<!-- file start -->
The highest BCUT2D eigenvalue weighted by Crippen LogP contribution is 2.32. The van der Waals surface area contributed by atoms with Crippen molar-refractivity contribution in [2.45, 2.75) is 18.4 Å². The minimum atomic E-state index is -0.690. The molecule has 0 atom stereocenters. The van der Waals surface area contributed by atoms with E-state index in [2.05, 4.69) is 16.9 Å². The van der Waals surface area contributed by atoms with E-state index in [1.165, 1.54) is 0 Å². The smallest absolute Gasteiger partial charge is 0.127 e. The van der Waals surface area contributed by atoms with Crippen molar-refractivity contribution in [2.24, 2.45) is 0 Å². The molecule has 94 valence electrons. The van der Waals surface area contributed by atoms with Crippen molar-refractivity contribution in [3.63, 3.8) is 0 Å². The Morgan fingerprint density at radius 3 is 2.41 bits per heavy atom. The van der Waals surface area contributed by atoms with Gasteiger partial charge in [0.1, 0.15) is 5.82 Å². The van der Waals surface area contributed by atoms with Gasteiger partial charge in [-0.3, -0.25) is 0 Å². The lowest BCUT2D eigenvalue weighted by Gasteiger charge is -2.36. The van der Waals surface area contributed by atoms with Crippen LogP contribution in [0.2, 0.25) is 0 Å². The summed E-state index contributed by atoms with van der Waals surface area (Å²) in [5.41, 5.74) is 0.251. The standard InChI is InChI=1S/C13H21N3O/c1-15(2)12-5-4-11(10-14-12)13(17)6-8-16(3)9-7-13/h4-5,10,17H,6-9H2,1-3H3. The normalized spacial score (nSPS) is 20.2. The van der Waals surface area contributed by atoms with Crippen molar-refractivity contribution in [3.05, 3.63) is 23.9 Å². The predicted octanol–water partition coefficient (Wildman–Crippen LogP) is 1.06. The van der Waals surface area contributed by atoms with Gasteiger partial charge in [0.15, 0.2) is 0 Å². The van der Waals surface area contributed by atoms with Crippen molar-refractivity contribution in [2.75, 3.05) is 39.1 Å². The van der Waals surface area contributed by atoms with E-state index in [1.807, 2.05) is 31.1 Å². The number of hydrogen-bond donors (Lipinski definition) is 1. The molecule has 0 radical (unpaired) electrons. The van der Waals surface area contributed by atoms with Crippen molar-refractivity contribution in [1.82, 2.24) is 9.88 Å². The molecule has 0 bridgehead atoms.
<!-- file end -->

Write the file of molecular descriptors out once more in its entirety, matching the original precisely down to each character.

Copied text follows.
The highest BCUT2D eigenvalue weighted by Crippen LogP contribution is 2.32. The van der Waals surface area contributed by atoms with Crippen molar-refractivity contribution in [2.45, 2.75) is 18.4 Å². The minimum atomic E-state index is -0.690. The molecule has 0 atom stereocenters. The van der Waals surface area contributed by atoms with E-state index in [2.05, 4.69) is 16.9 Å². The van der Waals surface area contributed by atoms with E-state index in [1.165, 1.54) is 0 Å². The smallest absolute Gasteiger partial charge is 0.127 e. The van der Waals surface area contributed by atoms with Crippen molar-refractivity contribution in [2.24, 2.45) is 0 Å². The molecule has 94 valence electrons. The van der Waals surface area contributed by atoms with Crippen molar-refractivity contribution in [3.63, 3.8) is 0 Å². The Morgan fingerprint density at radius 3 is 2.41 bits per heavy atom. The van der Waals surface area contributed by atoms with Gasteiger partial charge in [0.1, 0.15) is 5.82 Å². The van der Waals surface area contributed by atoms with Gasteiger partial charge in [-0.3, -0.25) is 0 Å². The lowest BCUT2D eigenvalue weighted by Gasteiger charge is -2.36. The van der Waals surface area contributed by atoms with Crippen LogP contribution in [0.2, 0.25) is 0 Å². The summed E-state index contributed by atoms with van der Waals surface area (Å²) in [5.41, 5.74) is 0.251. The standard InChI is InChI=1S/C13H21N3O/c1-15(2)12-5-4-11(10-14-12)13(17)6-8-16(3)9-7-13/h4-5,10,17H,6-9H2,1-3H3. The normalized spacial score (nSPS) is 20.2. The van der Waals surface area contributed by atoms with Crippen molar-refractivity contribution in [3.05, 3.63) is 23.9 Å². The predicted octanol–water partition coefficient (Wildman–Crippen LogP) is 1.06. The van der Waals surface area contributed by atoms with Gasteiger partial charge in [0.15, 0.2) is 0 Å². The van der Waals surface area contributed by atoms with Crippen molar-refractivity contribution in [2.75, 3.05) is 39.1 Å². The van der Waals surface area contributed by atoms with E-state index in [1.807, 2.05) is 31.1 Å². The number of hydrogen-bond donors (Lipinski definition) is 1. The molecule has 0 radical (unpaired) electrons. The van der Waals surface area contributed by atoms with Crippen molar-refractivity contribution in [1.82, 2.24) is 9.88 Å². The molecule has 0 bridgehead atoms.